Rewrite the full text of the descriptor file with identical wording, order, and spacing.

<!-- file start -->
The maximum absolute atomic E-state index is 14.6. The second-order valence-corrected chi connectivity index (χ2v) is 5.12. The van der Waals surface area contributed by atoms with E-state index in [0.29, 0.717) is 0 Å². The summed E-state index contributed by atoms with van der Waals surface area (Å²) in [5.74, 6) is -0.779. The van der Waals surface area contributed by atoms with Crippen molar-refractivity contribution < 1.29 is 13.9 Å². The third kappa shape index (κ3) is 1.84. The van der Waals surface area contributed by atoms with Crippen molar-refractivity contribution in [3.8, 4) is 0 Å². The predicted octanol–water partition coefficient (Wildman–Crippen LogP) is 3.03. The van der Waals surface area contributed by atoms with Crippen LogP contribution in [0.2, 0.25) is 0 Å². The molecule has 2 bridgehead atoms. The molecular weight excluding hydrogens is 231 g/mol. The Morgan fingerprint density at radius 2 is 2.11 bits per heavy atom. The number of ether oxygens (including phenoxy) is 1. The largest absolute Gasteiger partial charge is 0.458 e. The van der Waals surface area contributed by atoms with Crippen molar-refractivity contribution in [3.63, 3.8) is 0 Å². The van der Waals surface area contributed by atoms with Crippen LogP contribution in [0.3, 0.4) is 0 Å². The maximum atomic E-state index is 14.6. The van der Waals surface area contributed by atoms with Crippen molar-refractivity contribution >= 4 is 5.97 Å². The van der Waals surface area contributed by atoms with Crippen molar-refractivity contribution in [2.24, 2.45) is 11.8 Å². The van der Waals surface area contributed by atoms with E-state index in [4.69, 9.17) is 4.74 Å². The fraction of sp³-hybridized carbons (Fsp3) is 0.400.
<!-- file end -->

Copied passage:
The maximum absolute atomic E-state index is 14.6. The second-order valence-corrected chi connectivity index (χ2v) is 5.12. The van der Waals surface area contributed by atoms with E-state index in [0.29, 0.717) is 0 Å². The summed E-state index contributed by atoms with van der Waals surface area (Å²) in [5.74, 6) is -0.779. The van der Waals surface area contributed by atoms with Crippen molar-refractivity contribution < 1.29 is 13.9 Å². The third kappa shape index (κ3) is 1.84. The van der Waals surface area contributed by atoms with Crippen molar-refractivity contribution in [3.8, 4) is 0 Å². The predicted octanol–water partition coefficient (Wildman–Crippen LogP) is 3.03. The van der Waals surface area contributed by atoms with Crippen LogP contribution in [0.2, 0.25) is 0 Å². The molecule has 2 bridgehead atoms. The molecular weight excluding hydrogens is 231 g/mol. The Morgan fingerprint density at radius 2 is 2.11 bits per heavy atom. The number of ether oxygens (including phenoxy) is 1. The largest absolute Gasteiger partial charge is 0.458 e. The van der Waals surface area contributed by atoms with Crippen molar-refractivity contribution in [3.63, 3.8) is 0 Å². The van der Waals surface area contributed by atoms with Crippen LogP contribution in [0.3, 0.4) is 0 Å². The maximum atomic E-state index is 14.6. The van der Waals surface area contributed by atoms with Crippen molar-refractivity contribution >= 4 is 5.97 Å². The van der Waals surface area contributed by atoms with Crippen molar-refractivity contribution in [2.24, 2.45) is 11.8 Å². The van der Waals surface area contributed by atoms with E-state index in [4.69, 9.17) is 4.74 Å². The fraction of sp³-hybridized carbons (Fsp3) is 0.400.